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The growth rate riddle
Manas Chakravarty |
August 05, 2004
The conventional wisdom has always been that the country's high rates of growth since liberalisation have been the result of reforms.
States with impeccably reformist credentials, like cyber-friendly Andhra Pradesh and Karnataka, should, therefore, have performed the best in the past decade, while the BIMARU states (Bihar, Madhya Pradesh, Rajasthan and Uttar Pradesh) stagnated.
|The numbers game|
CAGR of ste GDP at 1993-94 prices, for 1993-94 to 2003-04
|Arunachal Pradesh ||3.6*|
|* For these states the period is 1993-94 to 2001-02|
Source: Central Statistical Organisation
Communist-ruled West Bengal and Tripura should have been near the bottom of the heap. A state like Tamil Nadu, which lured away many industries by promising fiscal sops, should also have done well.
Yet another theory said that the littoral states' performance would be boosted, as the Indian economy opened out to the rest of the world and exports picked up. And, of course, there was the governance issue -- states such as Bihar, Jharkhand and Uttar Pradesh should have trailed the field.
But reality has a nasty way of giving short shrift to even the most plausible theories. Fancy theoretical castles in the air often come crashing down when faced by brute facts. India's GDP growth story is no different. The table alongside gives the compound annual growth rates of states' GDP in the past nine years, between 1994 and 2003.
(Why 1994? Because the data is taken from the Central Statistical Organisation's, or CSO's, computations of gross state domestic products at 1993-94 prices. Data for most of the states is available till 2002-03, although some states have data only till 2001-02.)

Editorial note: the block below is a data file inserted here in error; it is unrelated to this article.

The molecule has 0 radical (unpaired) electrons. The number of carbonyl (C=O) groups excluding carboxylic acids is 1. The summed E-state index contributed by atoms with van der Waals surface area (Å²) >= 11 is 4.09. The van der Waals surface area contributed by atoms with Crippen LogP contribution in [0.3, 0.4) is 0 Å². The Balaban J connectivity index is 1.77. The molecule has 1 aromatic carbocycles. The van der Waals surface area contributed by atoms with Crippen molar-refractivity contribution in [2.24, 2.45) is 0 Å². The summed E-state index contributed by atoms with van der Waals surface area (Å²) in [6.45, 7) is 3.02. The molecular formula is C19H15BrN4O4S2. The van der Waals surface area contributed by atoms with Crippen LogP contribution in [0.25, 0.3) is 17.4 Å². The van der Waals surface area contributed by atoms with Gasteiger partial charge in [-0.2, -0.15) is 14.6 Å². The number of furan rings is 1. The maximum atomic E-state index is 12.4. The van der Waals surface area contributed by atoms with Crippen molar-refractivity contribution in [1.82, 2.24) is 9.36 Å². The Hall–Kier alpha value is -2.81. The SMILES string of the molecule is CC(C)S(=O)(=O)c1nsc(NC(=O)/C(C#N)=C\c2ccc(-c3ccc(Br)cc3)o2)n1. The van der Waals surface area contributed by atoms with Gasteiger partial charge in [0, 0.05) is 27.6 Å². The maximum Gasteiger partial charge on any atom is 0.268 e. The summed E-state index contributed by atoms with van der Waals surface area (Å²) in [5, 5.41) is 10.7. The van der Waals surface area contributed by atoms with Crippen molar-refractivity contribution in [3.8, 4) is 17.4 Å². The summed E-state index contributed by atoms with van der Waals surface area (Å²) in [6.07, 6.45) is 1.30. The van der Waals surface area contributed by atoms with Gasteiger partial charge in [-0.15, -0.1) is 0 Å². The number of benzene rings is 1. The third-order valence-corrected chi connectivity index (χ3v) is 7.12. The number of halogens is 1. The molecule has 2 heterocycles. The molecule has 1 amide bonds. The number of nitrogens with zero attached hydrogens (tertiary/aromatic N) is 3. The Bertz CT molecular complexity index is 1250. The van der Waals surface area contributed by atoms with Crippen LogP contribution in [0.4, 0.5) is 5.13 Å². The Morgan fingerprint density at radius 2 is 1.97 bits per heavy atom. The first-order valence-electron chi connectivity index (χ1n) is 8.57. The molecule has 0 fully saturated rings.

The growth rates are a minor revelation. Among the larger states, Leftist-ruled West Bengal tops the list, with a CAGR of 7 per cent. Among the smaller ones, another CPI(M)-ruled state, Tripura, is near the top of the heap, with a CAGR of 9.1 per cent. Crime-ridden Bihar notched up a CAGR of 5.8 per cent, while Maharashtra's CAGR was a mere 4.9 per cent.
Dynamic Gujarat ranks below, of all places, Himachal Pradesh, while Naxalite-infested Jharkhand has a higher rate of growth than Punjab. If the figures put out by the CSO are to be believed, the communist-ruled states have been the chief beneficiaries of liberalisation.
There could be several explanations for the surprising results. The most tempting one is to say that there's something wrong with the data, with some states inflating their figures, while others are more sober. States do compute their GDP figures differently, but would that account for a difference in their growth rates as well? The second line of defence will be to point out that states such as West Bengal have a much smaller base compared to, say, a state like Maharashtra.
That would be true, but it doesn't explain how West Bengal does better than states such as Gujarat or Punjab. The base effect could also explain Himachal Pradesh's stellar CAGR, but it doesn't account for Tripura's beating comparable Chandigarh or the other north-eastern states in the growth sweepstakes.
The high growth rates of areas such as Delhi, Pondicherry and Chandigarh may be attributed to increasing urbanisation. But how on earth do Bihar and Haryana end up with the same growth rate, despite all the impressive developments in the latter, including all those BPO outfits and malls in Gurgaon?
There could, however, be a plausible explanation, one linked to the well-known fact that West Bengal's growth rate in agriculture has been exceptionally good. Could it be possible that a similar story has happened in Tripura as well? If so, why hasn't Punjab done well? Also, this theory doesn't explain Bihar's good performance.The startling nature of the data throws up a huge question mark over the received wisdom, and it is upto economists to piece together an adequate explanation for the facts. The riddle of the CSO's figures may very well hold the key to the secrets of the country's growth.